I've been looking up several of my reference books for a good definition of condemnation, but evidently it's simply "judgment" based on its context, including in Rom. 8:1.

It's clear from other passages that Christians can be chastised/disciplined for their wrong (Heb. 12:3-11) or die at the hand of God for sinning (1 Cor. 11:27-30 and Acts 5:1-11). So these examples are not the condemnation meant, since the person in Christ can't be condemned, according to the promise of Rom 8:1.

Could this condemnation therefore refer to a judgment of eternal rejection, whether preliminary in this life, or at the final Judgment Day to come, that those in Christ are exempted from?

I prefer answers from Protestants who accept the Apostle's Creed.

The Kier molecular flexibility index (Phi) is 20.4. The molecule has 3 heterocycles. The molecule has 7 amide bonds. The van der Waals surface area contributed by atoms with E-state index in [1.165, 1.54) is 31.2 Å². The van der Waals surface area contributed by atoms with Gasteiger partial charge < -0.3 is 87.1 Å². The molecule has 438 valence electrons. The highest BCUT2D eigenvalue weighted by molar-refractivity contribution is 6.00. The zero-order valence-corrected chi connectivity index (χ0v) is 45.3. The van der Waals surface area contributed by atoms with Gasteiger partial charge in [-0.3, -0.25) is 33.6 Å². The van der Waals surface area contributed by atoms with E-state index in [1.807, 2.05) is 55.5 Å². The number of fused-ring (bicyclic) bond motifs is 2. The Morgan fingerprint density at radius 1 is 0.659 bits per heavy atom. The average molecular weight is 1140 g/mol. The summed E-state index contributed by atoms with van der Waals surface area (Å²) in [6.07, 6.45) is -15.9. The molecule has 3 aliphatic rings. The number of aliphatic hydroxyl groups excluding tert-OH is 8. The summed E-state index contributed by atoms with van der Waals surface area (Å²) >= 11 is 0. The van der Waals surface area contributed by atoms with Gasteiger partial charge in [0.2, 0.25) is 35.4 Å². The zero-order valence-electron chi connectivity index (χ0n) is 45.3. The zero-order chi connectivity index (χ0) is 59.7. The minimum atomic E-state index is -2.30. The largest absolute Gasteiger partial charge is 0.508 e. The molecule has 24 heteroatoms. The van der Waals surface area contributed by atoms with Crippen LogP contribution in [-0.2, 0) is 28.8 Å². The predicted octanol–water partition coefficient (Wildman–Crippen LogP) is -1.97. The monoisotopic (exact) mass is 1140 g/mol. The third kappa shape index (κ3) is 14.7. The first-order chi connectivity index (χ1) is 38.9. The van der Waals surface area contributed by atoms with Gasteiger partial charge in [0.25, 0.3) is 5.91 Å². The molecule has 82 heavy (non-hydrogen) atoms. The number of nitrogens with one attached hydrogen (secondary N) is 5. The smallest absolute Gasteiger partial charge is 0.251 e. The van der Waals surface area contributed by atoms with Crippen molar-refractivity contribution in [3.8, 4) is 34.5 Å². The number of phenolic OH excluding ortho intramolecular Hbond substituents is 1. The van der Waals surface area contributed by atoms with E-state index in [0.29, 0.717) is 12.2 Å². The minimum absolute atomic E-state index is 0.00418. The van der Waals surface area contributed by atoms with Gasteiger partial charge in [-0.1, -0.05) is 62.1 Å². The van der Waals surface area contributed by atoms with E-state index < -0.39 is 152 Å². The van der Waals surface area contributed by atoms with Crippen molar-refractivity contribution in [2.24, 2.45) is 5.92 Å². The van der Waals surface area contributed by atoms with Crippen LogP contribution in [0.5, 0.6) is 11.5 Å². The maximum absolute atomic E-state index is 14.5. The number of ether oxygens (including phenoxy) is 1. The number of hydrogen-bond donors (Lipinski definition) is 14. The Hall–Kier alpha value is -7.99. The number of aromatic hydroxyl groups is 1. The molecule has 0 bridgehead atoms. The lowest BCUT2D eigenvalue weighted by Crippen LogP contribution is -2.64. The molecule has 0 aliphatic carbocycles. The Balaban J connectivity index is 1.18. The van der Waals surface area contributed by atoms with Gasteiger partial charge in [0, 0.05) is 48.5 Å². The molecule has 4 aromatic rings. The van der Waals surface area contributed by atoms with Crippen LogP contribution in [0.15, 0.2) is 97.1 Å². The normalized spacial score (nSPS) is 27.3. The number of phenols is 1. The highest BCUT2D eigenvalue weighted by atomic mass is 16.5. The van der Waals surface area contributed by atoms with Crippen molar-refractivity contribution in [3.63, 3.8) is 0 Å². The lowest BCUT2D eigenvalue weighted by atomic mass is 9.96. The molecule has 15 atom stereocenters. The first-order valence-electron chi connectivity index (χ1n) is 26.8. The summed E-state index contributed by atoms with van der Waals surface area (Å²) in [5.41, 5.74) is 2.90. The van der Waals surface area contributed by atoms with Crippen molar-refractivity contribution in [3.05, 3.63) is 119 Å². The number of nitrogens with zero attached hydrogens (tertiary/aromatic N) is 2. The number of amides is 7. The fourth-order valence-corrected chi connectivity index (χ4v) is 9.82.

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    "Condemnation" is not just "judgement", it is specifically "negative judgement". If you are judged "guilty" then you are condemned. If you are judged "innocent" then you are not condemned. – DJClayworth Feb 20 at 16:05
  • This might fit better on Stack Exchange Biblical Hermeneutics where the word κατάκριμα Strong 2631 can be examined in detail. – Nigel J Feb 20 at 20:26
  • @NigelJ You mean I can post it in both places? – Steve Feb 21 at 18:51
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    @Steve Cross-posting is generally frowned upon within Stack Exchange. My thought was that the Moderators of SE-C may migrate the question to SE-BH if they think that is appropriate. – Nigel J Feb 21 at 19:28

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